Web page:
Rating: 3/5

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Review – Heartstopper: Become Human

Posted February 20, 2024 by Nicky in Reviews / 0 Comments

Review – Heartstopper: Become Human

Heartstopper: Become Human

by Alice Oseman

Genres: Graphic Novels, Romance, Science Fiction
Pages: 126
Series: Heartstopper #0
Rating: four-stars
Synopsis:

Alice Oseman reimagines the scenario of Detroit: Become Human with Nick and Charlie, where Charlie is a grumpy detective and Nick is his android police partner.

Heartstopper: Become Human is an alternative universe comic based on the characters of Heartstopper, by Alice Oseman herself. It’s based on the video game Detroit: Become Human, but you don’t need to know the game in order to understand the story — it’s pretty self-evident, though I’d bet there are some lovely touches if you know the game as well. It’s available for free on Alice Oseman’s Tapas page.

It’s Nick and Charlie, but not as we know them. They’re adults, they’re in a much more serious situation, and at first it takes a long time for Charlie to warm up to Nick (who is an android, and thus isn’t supposed to have feelings, warm or otherwise). As ever, their connection is something special, and I really enjoy Oseman’s art style: it’s distinctive but always clear, with unmistakable character in each panel.

I read this in a flash, and had a lot of fun. Some of the same Heartstopper feels, in a tiny AU package.

Rating: 4/5

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Review – The Iron Children

Posted February 11, 2024 by Nicky in Reviews / 0 Comments

Review – The Iron Children

The Iron Children

by Rebecca Fraimow

Genres: Fantasy, Science Fiction
Pages: 159
Rating: four-stars
Synopsis:

Asher has been training her entire life to become a Sor-Commander. One day she’ll give her soul to the gilded, mechanical body and fully ascend. She’ll be a master of the Celesti faith, and the commander to a whole battalion of Dedicates. These soldiers, human bodies encased in exoskeletons, with extra arms, and telepathic subordination to the Sor-Commanders, are the only thing that’s kept the much larger Levastani army of conquest at bay for decades.

But while on a training journey, Asher and her party are attacked, and her commander is incapacitated, leaving her alone to lead the unit across a bitterly cold, unstable mountain.

It should be fine. She has the terrain memorised, and Sergeant Barghest is exceptional at their job. But one of the Dedicates is not what they seem: a spy for the enemy, with their own reasons to hate their mechanical body and the people who put them in it.

To get off the mountain alive, Asher and her unit will need to decide how much they’re willing to sacrifice—and what for.

Rebecca Fraimow’s The Iron Children packs a lot into quite a small space. The basics are easy: there are two nations at war, and one of the tools used by one side against the other is the ability to turn people (Dedicates) into mechs, who are deployed under a fully mechanical commander who can take control of their bodies when needed (or wanted).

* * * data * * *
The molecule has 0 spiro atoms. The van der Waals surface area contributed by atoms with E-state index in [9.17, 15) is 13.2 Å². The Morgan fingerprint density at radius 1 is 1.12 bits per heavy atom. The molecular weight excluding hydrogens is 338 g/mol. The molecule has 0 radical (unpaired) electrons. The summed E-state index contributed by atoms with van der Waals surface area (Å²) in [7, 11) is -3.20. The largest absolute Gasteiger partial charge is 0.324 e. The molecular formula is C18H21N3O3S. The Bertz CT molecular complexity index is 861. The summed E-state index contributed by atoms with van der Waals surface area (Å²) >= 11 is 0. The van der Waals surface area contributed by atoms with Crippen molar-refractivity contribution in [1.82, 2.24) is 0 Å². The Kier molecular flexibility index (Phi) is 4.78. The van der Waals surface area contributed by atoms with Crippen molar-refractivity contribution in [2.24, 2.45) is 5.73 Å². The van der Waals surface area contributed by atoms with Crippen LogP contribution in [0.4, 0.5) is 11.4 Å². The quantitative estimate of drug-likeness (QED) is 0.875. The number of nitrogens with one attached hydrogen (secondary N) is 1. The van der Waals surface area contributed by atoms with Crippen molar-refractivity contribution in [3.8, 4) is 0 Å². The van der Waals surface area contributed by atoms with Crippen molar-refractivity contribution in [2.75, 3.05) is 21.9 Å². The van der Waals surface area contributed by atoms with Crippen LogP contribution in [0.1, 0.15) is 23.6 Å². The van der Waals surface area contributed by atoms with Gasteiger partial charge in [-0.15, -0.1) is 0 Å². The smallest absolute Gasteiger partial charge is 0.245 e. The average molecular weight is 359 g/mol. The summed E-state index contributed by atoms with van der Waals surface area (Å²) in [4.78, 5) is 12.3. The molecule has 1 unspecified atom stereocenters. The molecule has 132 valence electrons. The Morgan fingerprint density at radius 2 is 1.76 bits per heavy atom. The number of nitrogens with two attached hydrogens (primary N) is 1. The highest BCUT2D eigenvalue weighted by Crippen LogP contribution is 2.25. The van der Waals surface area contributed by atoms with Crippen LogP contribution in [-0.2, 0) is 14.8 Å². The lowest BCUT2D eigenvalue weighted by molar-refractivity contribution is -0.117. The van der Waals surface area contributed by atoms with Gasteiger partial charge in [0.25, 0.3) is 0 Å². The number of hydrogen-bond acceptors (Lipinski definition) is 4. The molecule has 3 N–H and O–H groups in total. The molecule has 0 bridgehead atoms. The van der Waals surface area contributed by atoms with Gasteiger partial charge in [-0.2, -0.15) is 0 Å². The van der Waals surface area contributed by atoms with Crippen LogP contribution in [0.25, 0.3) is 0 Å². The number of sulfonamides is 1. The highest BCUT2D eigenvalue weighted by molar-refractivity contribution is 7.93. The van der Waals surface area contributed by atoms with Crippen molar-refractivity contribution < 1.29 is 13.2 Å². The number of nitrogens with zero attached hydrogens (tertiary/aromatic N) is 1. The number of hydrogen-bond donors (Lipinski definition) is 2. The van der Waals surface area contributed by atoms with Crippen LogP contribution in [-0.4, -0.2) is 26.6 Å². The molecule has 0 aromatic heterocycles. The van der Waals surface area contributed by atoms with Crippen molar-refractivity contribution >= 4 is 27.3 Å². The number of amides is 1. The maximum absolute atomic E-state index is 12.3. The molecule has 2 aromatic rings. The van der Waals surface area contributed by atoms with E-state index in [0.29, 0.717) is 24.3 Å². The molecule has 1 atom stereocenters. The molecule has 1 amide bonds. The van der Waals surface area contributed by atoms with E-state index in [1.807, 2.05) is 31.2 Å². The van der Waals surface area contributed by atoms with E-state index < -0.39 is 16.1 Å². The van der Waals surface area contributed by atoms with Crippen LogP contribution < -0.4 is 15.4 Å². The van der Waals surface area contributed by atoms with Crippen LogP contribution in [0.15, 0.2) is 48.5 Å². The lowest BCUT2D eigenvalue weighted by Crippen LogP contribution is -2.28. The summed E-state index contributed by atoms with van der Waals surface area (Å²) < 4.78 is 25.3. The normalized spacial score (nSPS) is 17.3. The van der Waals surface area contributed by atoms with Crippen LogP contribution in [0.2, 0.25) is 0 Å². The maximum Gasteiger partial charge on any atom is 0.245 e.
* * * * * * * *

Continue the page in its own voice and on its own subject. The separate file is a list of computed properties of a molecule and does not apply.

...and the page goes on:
We get just a glimpse of how things are supposed to work, before things go south and Asher — a young training officer, still human for now — has to take charge of the situation. It’s all pretty claustrophobic as we follow the unit through an avalanche and into a cave system, and we know that one member of the group is a traitor. It’s not immediately obvious who, because their sections are written in first person. The switching between first and third is a little odd sometimes, but it makes sense for telling this particular story.

There’s a heck of a lot of potential to the world, but mostly the story stays focused on this particular group and the frictions between them, which helps it feel very immediate and urgent. Like I said, claustrophobic, as well.

The ending feels slightly unsatisfactory; it’s not clear to me exactly what Asher intends to do, or how she and Barghest are going to conceal the fallout of what happened — if they are. Won’t people work it out quickly? I don’t always need my stories wrapped up in a tidy bow, but I could’ve used a little more here at the end. Otherwise, though, I found this one pretty compelling.

Rating: 4/5

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Review – The Tusks of Extinction

Posted February 7, 2024 by Nicky in Reviews / 4 Comments

Review – The Tusks of Extinction

The Tusks of Extinction

by Ray Nayler

Genres: Science Fiction
Pages: 101
Rating: four-stars
Synopsis:

When you bring back a long-extinct species, there’s more to success than the DNA.

Moscow has resurrected the mammoth, but someone must teach them how to be mammoths, or they are doomed to die out, again.

The late Dr. Damira Khismatullina, the world’s foremost expert in elephant behavior, is called in to help. While she was murdered a year ago, her digitized consciousness is uploaded into the brain of a mammoth.

Can she help the magnificent creatures fend off poachers long enough for their species to take hold?

And will she ever discover the real reason they were brought back?

I received a copy of this book for free in exchange for an honest review. This does not affect my opinion of the book or the content of my review.

I’ve been curious about Ray Nayler’s work for a bit, since my wife enjoyed The Mountain in the Sea, so I was quite interested in giving The Tusks of Extinction a shot. The blurb left me a bit unsure, though, wondering if it’d feel maybe a bit goofy and weird, with a human in a mammoth body.